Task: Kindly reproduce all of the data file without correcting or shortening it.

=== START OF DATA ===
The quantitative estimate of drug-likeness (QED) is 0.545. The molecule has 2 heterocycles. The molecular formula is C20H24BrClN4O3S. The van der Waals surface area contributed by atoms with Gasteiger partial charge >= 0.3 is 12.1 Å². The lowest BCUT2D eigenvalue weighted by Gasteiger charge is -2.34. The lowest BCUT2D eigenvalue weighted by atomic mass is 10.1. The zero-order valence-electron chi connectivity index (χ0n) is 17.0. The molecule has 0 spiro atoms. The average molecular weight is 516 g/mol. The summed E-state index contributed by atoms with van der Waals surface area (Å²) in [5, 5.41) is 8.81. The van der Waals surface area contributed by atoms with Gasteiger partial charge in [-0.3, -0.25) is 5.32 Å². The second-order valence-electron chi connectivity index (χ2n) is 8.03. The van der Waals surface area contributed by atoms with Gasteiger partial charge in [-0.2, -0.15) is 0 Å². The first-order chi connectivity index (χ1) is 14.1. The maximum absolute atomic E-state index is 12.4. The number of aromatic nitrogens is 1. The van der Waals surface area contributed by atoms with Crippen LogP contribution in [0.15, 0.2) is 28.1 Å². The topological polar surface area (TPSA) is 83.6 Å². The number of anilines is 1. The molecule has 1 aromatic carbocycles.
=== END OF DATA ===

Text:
The quantitative estimate of drug-likeness (QED) is 0.545. The molecule has 2 heterocycles. The molecular formula is C20H24BrClN4O3S. The van der Waals surface area contributed by atoms with Gasteiger partial charge >= 0.3 is 12.1 Å². The lowest BCUT2D eigenvalue weighted by Gasteiger charge is -2.34. The lowest BCUT2D eigenvalue weighted by atomic mass is 10.1. The zero-order valence-electron chi connectivity index (χ0n) is 17.0. The molecule has 0 spiro atoms. The average molecular weight is 516 g/mol. The summed E-state index contributed by atoms with van der Waals surface area (Å²) in [5, 5.41) is 8.81. The van der Waals surface area contributed by atoms with Gasteiger partial charge in [-0.3, -0.25) is 5.32 Å². The second-order valence-electron chi connectivity index (χ2n) is 8.03. The van der Waals surface area contributed by atoms with Gasteiger partial charge in [-0.2, -0.15) is 0 Å². The first-order chi connectivity index (χ1) is 14.1. The maximum absolute atomic E-state index is 12.4. The number of aromatic nitrogens is 1. The van der Waals surface area contributed by atoms with Crippen LogP contribution in [0.15, 0.2) is 28.1 Å². The topological polar surface area (TPSA) is 83.6 Å². The number of anilines is 1. The molecule has 1 aromatic carbocycles.